This moment was 100 years in the making.
Kadesha Gordon, an African-American woman and life-long Catholic, reared in the faith at St. Augustine Catholic Church in South Memphis, has found her way to Midtown.
She is the new principal, and the first American American to hold the position, of Immaculate Conception Cathedral School (ICCS), a pre-K through eighth grade school.
The school is on the campus of the Cathedral of the Immaculate Conception, the mother church of the Catholic Diocese of Memphis.
“I have an immense sense of pride and responsibility…to my entire community,” said Gordon.
“I don’t just need to be good at my job, but I need to be GREAT. For those who are looking at me. The parents, children, culture. There is pressure but I welcome it! I’m ready to come to work and kill it every day.”
Early on, Gordon showed educational aptitude through her work with children as a teen catechist at St. Augustine and believes it was always God’s will for her to be in this space.
Bill Pettit, board chair for ICCS and IC deacon, agreed that Gordon is great for ICCS.
“On behalf of the board, we gladly welcome Ms. Gordon as our new principal,” said Pettit.
“She brings a strong sense of achievement, a great can-do attitude, and a love of children to ICCS. She will help our students become the great thinkers of tomorrow. We look forward to great years ahead with Ms. Gordon and her staff.”
Having taught for 12 years in public, private and charter schools, and entering her 13th year as a first-time principal, Gordon couldn’t pinpoint just one person or experience that prepared her for this significant role.
“I gained so much wisdom from my years in the classroom and learned how to treat people – the most important piece,” said Gordon.
“My mentors, students, my own children, faith, morals, my sisters, my upbringing, how I raise my children and live – it’s ALL prepared me to lead and instilled an inexplicable confidence in me – and God – that lets me know I can literally do anything.”
But a career in education wasn’t always Gordon’s first choice.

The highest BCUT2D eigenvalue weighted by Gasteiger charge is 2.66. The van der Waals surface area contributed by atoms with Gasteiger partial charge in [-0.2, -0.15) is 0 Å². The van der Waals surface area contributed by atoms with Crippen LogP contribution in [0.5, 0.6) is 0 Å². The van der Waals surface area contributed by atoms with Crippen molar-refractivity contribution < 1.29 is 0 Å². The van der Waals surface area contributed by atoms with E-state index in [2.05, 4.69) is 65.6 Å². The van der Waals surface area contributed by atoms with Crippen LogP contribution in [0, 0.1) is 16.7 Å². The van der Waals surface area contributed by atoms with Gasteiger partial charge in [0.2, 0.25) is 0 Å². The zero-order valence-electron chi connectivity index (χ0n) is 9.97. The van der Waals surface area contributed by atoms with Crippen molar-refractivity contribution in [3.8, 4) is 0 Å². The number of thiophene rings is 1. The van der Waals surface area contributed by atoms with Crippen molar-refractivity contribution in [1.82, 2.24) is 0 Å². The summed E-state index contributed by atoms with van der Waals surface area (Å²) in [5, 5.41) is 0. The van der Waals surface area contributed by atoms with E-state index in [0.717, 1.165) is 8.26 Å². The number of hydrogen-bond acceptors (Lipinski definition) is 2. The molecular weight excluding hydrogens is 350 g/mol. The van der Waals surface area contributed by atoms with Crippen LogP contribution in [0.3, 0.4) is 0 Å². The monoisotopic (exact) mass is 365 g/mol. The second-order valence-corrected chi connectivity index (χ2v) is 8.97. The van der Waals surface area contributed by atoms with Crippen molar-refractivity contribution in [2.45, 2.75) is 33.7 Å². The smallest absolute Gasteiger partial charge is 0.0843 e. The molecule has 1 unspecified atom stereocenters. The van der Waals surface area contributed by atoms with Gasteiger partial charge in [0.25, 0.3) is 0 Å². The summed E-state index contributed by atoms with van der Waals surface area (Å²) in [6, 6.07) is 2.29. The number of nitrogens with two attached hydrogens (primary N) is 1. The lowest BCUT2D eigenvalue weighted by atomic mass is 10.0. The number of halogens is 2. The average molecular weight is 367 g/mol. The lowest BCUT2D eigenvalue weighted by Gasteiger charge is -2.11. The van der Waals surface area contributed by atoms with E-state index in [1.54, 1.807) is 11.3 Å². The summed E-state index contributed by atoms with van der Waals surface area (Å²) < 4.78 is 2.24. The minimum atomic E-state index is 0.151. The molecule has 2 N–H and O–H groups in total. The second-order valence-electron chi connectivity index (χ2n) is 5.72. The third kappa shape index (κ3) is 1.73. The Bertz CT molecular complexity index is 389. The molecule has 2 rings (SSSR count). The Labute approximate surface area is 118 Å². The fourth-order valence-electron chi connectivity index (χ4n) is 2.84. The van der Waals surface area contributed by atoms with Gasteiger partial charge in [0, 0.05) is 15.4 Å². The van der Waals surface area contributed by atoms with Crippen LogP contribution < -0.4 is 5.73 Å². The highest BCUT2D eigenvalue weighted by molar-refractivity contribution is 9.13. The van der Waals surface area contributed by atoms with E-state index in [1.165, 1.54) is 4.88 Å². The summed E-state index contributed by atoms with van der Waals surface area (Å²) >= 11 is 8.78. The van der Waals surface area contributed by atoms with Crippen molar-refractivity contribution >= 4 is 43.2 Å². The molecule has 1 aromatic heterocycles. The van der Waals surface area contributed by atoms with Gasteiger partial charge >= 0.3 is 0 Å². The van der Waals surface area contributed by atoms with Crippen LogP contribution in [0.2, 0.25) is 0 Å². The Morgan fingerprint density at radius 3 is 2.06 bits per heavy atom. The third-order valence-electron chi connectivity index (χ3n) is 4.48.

Gordon, who attended public schools in Memphis, matriculated to Stillman College, an HBCU in Tuscaloosa, Alabama, as a biology- pre-med major. And soon after, faced a challenge.
“After I graduated, I realized I did not want to become a doctor,” said Gordon.
“I returned to Memphis, then back to Alabama before getting an emergency teaching license to become a science teacher in Alabama. That’s when I knew I was on the right path.”
Gordon moved back to Memphis to obtain her Master of Arts in Education at Union University, before answering the call to teach in Memphis.
“In the beginning of my teaching career, I didn’t have confidence in my teaching abilities, as I didn’t follow the traditional path,” said Gordon.
“But over time, I learned to trust myself and my abilities.”
Those abilities enabled her to be successful in environments like Manassas High School, Corry Middle, Geeter Middle, Resurrection Elementary and Memphis Business Academy (MBA) Charter School.
It was at MBA that Gordon realized she could be herself; a kind, bubbly, honest leader, and still get the work done.
“I remember meeting Dr. Menthia Bradley, a fellow African-American woman principal, at MBA,” said Gordon.
“She was like me…so nice; the sweetest. You could tell she really cared. I had never seen anyone like her before. She’s the reason I believe someone with my personality can do this job.”
The road ahead
This school year, ICCS introduced a new curriculum: Classical Education Model. It relies less on technology and more on teaching students to problem-solve, analyze and become better communicators.
Remember “reading, writing and arithmetic?” This curriculum is a return to these principles, along with language (Latin) and communication.
Cathy Armstrong, director of recruitment and enrollment for ICCS said if anyone can implement this new curriculum, it’s Principal Gordon.
“Under (Gordon’s) leadership, we believe the Classical curriculum will create real-world thinkers in a city that needs real-world problem solvers,” said Armstrong.
“I’ve been with ICCS for more than 13 years. Some of our greatest strengths are our small class sizes, a caring and concerned faculty, and our diversity.
“And to have Ms. Gordon serve as our first African-American principal is exciting as we begin our next 100 years of educating in the Mercy tradition.”
Armstrong and Gordon both agree that the family-like atmosphere provides a solid foundation on which the school can thrive as it adopts its new curriculum, amid some uncertainty.
“We’re a team…a family, in this together. We will see the school burst at the seams, and see teachers and parents happy and supported,” said Gordon.
“The curriculum will become second nature and the students will learn so much. I expect all of that to happen this year.
“I know we will get rolling and kill it! And at the end of the year, we will all look back and bask in our collective success! I’m excited to see that, and eager to serve and see the school grow like never before.”
(Photos: Gary S. Whitlow/GSW Enterprises/
The New Tri-State Defender)